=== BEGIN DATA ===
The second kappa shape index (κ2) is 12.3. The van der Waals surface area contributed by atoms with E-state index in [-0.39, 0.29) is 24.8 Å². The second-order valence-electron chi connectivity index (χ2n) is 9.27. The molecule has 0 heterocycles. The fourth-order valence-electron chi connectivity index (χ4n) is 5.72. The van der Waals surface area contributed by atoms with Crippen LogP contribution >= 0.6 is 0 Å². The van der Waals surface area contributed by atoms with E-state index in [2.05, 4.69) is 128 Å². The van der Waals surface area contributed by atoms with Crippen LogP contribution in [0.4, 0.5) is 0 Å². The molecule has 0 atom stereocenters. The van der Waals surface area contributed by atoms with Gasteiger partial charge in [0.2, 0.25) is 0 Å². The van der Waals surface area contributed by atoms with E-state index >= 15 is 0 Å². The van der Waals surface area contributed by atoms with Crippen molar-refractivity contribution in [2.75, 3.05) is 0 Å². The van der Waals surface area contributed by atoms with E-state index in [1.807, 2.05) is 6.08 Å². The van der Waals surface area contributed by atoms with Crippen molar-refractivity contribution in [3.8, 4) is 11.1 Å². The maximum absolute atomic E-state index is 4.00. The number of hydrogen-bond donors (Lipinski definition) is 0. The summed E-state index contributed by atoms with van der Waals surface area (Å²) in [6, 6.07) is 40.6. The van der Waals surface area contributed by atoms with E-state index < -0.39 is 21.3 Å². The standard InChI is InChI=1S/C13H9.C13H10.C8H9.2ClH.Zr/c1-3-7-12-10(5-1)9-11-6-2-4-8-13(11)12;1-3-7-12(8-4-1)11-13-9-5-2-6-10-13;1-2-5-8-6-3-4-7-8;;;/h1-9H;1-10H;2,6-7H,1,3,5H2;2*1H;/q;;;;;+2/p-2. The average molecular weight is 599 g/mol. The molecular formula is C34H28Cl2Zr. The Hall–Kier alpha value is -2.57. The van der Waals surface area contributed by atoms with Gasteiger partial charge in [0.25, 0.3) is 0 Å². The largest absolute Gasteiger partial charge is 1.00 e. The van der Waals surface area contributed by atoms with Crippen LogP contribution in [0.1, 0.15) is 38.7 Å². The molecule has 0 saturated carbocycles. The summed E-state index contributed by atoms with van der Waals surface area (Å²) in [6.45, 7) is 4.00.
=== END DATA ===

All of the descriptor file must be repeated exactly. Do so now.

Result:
The second kappa shape index (κ2) is 12.3. The van der Waals surface area contributed by atoms with E-state index in [-0.39, 0.29) is 24.8 Å². The second-order valence-electron chi connectivity index (χ2n) is 9.27. The molecule has 0 heterocycles. The fourth-order valence-electron chi connectivity index (χ4n) is 5.72. The van der Waals surface area contributed by atoms with Crippen LogP contribution >= 0.6 is 0 Å². The van der Waals surface area contributed by atoms with E-state index in [2.05, 4.69) is 128 Å². The van der Waals surface area contributed by atoms with Crippen LogP contribution in [0.4, 0.5) is 0 Å². The molecule has 0 atom stereocenters. The van der Waals surface area contributed by atoms with Gasteiger partial charge in [0.2, 0.25) is 0 Å². The van der Waals surface area contributed by atoms with E-state index >= 15 is 0 Å². The van der Waals surface area contributed by atoms with Crippen molar-refractivity contribution in [2.75, 3.05) is 0 Å². The van der Waals surface area contributed by atoms with E-state index in [1.807, 2.05) is 6.08 Å². The van der Waals surface area contributed by atoms with Crippen molar-refractivity contribution in [3.8, 4) is 11.1 Å². The maximum absolute atomic E-state index is 4.00. The number of hydrogen-bond donors (Lipinski definition) is 0. The summed E-state index contributed by atoms with van der Waals surface area (Å²) in [6, 6.07) is 40.6. The van der Waals surface area contributed by atoms with E-state index < -0.39 is 21.3 Å². The standard InChI is InChI=1S/C13H9.C13H10.C8H9.2ClH.Zr/c1-3-7-12-10(5-1)9-11-6-2-4-8-13(11)12;1-3-7-12(8-4-1)11-13-9-5-2-6-10-13;1-2-5-8-6-3-4-7-8;;;/h1-9H;1-10H;2,6-7H,1,3,5H2;2*1H;/q;;;;;+2/p-2. The average molecular weight is 599 g/mol. The molecular formula is C34H28Cl2Zr. The Hall–Kier alpha value is -2.57. The van der Waals surface area contributed by atoms with Gasteiger partial charge in [0.25, 0.3) is 0 Å². The largest absolute Gasteiger partial charge is 1.00 e. The van der Waals surface area contributed by atoms with Crippen LogP contribution in [0.1, 0.15) is 38.7 Å². The molecule has 0 saturated carbocycles. The summed E-state index contributed by atoms with van der Waals surface area (Å²) in [6.45, 7) is 4.00.